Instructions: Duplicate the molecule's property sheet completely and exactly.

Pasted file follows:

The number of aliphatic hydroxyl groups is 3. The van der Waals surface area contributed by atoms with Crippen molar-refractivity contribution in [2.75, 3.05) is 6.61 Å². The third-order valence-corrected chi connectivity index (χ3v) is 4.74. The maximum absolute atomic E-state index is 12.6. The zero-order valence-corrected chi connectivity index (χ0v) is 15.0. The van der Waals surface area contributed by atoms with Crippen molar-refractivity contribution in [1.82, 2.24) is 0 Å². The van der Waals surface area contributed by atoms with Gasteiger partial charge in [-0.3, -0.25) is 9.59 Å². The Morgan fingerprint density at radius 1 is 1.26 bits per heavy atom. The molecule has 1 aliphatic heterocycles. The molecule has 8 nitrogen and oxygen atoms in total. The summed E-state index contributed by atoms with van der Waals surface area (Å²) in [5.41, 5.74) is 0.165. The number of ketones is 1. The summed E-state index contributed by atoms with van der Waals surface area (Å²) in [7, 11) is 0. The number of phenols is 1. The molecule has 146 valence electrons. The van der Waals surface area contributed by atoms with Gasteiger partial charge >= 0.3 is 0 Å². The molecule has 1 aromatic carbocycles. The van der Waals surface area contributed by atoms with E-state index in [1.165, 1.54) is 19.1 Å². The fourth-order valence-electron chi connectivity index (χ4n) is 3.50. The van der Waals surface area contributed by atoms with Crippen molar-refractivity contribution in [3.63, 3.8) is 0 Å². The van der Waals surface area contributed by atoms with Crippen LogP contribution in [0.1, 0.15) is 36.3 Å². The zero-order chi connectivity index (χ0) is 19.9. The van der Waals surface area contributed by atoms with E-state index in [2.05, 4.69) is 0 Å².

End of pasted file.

The number of aliphatic hydroxyl groups is 3. The van der Waals surface area contributed by atoms with Crippen molar-refractivity contribution in [2.75, 3.05) is 6.61 Å². The third-order valence-corrected chi connectivity index (χ3v) is 4.74. The maximum absolute atomic E-state index is 12.6. The zero-order valence-corrected chi connectivity index (χ0v) is 15.0. The van der Waals surface area contributed by atoms with Crippen molar-refractivity contribution in [1.82, 2.24) is 0 Å². The van der Waals surface area contributed by atoms with Gasteiger partial charge in [-0.3, -0.25) is 9.59 Å². The Morgan fingerprint density at radius 1 is 1.26 bits per heavy atom. The molecule has 1 aliphatic heterocycles. The molecule has 8 nitrogen and oxygen atoms in total. The summed E-state index contributed by atoms with van der Waals surface area (Å²) in [5.41, 5.74) is 0.165. The number of ketones is 1. The summed E-state index contributed by atoms with van der Waals surface area (Å²) in [7, 11) is 0. The number of phenols is 1. The molecule has 146 valence electrons. The van der Waals surface area contributed by atoms with Gasteiger partial charge >= 0.3 is 0 Å². The molecule has 1 aromatic carbocycles. The van der Waals surface area contributed by atoms with E-state index in [1.165, 1.54) is 19.1 Å². The fourth-order valence-electron chi connectivity index (χ4n) is 3.50. The van der Waals surface area contributed by atoms with Crippen molar-refractivity contribution in [3.63, 3.8) is 0 Å². The van der Waals surface area contributed by atoms with Crippen LogP contribution in [0.1, 0.15) is 36.3 Å². The zero-order chi connectivity index (χ0) is 19.9. The van der Waals surface area contributed by atoms with E-state index in [2.05, 4.69) is 0 Å².